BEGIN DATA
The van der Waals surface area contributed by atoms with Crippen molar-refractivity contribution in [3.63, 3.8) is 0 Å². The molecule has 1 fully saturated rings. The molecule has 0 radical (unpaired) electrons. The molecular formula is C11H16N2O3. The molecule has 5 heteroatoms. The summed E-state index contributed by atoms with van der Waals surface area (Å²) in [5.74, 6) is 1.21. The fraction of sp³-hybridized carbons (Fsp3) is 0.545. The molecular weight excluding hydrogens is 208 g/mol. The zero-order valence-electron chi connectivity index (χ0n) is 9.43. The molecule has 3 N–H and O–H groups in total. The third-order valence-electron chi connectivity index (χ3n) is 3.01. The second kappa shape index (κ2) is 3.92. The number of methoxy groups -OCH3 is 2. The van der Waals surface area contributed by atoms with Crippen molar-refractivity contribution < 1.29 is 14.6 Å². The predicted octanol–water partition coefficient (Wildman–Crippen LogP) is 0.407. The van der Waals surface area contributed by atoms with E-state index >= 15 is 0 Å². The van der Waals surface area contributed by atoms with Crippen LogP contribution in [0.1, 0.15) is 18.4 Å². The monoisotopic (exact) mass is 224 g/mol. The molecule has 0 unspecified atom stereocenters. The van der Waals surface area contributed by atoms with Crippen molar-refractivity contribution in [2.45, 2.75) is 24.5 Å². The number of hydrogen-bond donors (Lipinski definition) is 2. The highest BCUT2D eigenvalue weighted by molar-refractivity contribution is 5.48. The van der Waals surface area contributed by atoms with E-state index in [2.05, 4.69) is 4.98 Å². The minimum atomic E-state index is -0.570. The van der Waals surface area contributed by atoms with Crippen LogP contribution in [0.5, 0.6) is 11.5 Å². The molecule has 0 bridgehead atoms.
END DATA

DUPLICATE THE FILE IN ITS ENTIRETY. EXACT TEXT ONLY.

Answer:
The van der Waals surface area contributed by atoms with Crippen molar-refractivity contribution in [3.63, 3.8) is 0 Å². The molecule has 1 fully saturated rings. The molecule has 0 radical (unpaired) electrons. The molecular formula is C11H16N2O3. The molecule has 5 heteroatoms. The summed E-state index contributed by atoms with van der Waals surface area (Å²) in [5.74, 6) is 1.21. The fraction of sp³-hybridized carbons (Fsp3) is 0.545. The molecular weight excluding hydrogens is 208 g/mol. The zero-order valence-electron chi connectivity index (χ0n) is 9.43. The molecule has 3 N–H and O–H groups in total. The third-order valence-electron chi connectivity index (χ3n) is 3.01. The second kappa shape index (κ2) is 3.92. The number of methoxy groups -OCH3 is 2. The van der Waals surface area contributed by atoms with Crippen molar-refractivity contribution < 1.29 is 14.6 Å². The predicted octanol–water partition coefficient (Wildman–Crippen LogP) is 0.407. The van der Waals surface area contributed by atoms with E-state index >= 15 is 0 Å². The van der Waals surface area contributed by atoms with Crippen LogP contribution in [0.1, 0.15) is 18.4 Å². The monoisotopic (exact) mass is 224 g/mol. The molecule has 0 unspecified atom stereocenters. The van der Waals surface area contributed by atoms with Crippen molar-refractivity contribution in [2.45, 2.75) is 24.5 Å². The number of hydrogen-bond donors (Lipinski definition) is 2. The highest BCUT2D eigenvalue weighted by molar-refractivity contribution is 5.48. The van der Waals surface area contributed by atoms with E-state index in [2.05, 4.69) is 4.98 Å². The minimum atomic E-state index is -0.570. The van der Waals surface area contributed by atoms with Crippen LogP contribution in [0.5, 0.6) is 11.5 Å². The molecule has 0 bridgehead atoms.